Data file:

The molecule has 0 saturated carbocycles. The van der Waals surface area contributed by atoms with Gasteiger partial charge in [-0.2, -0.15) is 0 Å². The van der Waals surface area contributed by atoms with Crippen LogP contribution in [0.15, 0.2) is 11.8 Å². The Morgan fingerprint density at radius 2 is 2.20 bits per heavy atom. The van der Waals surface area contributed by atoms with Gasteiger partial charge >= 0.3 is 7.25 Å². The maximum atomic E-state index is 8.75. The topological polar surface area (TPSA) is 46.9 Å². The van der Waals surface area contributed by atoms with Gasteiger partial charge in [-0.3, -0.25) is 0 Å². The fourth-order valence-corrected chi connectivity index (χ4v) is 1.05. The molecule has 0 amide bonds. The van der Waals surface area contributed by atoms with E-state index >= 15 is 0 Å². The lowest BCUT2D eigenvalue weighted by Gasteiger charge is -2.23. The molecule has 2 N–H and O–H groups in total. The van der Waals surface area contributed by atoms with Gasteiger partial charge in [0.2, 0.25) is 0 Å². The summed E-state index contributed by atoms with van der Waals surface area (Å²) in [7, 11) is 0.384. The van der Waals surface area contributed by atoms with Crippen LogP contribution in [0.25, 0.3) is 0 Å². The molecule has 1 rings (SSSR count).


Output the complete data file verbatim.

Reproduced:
The molecule has 0 saturated carbocycles. The van der Waals surface area contributed by atoms with Gasteiger partial charge in [-0.2, -0.15) is 0 Å². The van der Waals surface area contributed by atoms with Crippen LogP contribution in [0.15, 0.2) is 11.8 Å². The Morgan fingerprint density at radius 2 is 2.20 bits per heavy atom. The van der Waals surface area contributed by atoms with Gasteiger partial charge >= 0.3 is 7.25 Å². The maximum atomic E-state index is 8.75. The topological polar surface area (TPSA) is 46.9 Å². The van der Waals surface area contributed by atoms with Gasteiger partial charge in [-0.3, -0.25) is 0 Å². The fourth-order valence-corrected chi connectivity index (χ4v) is 1.05. The molecule has 0 amide bonds. The van der Waals surface area contributed by atoms with E-state index >= 15 is 0 Å². The lowest BCUT2D eigenvalue weighted by Gasteiger charge is -2.23. The molecule has 2 N–H and O–H groups in total. The van der Waals surface area contributed by atoms with Gasteiger partial charge in [0.2, 0.25) is 0 Å². The summed E-state index contributed by atoms with van der Waals surface area (Å²) in [7, 11) is 0.384. The van der Waals surface area contributed by atoms with Crippen LogP contribution in [0.25, 0.3) is 0 Å². The molecule has 1 rings (SSSR count).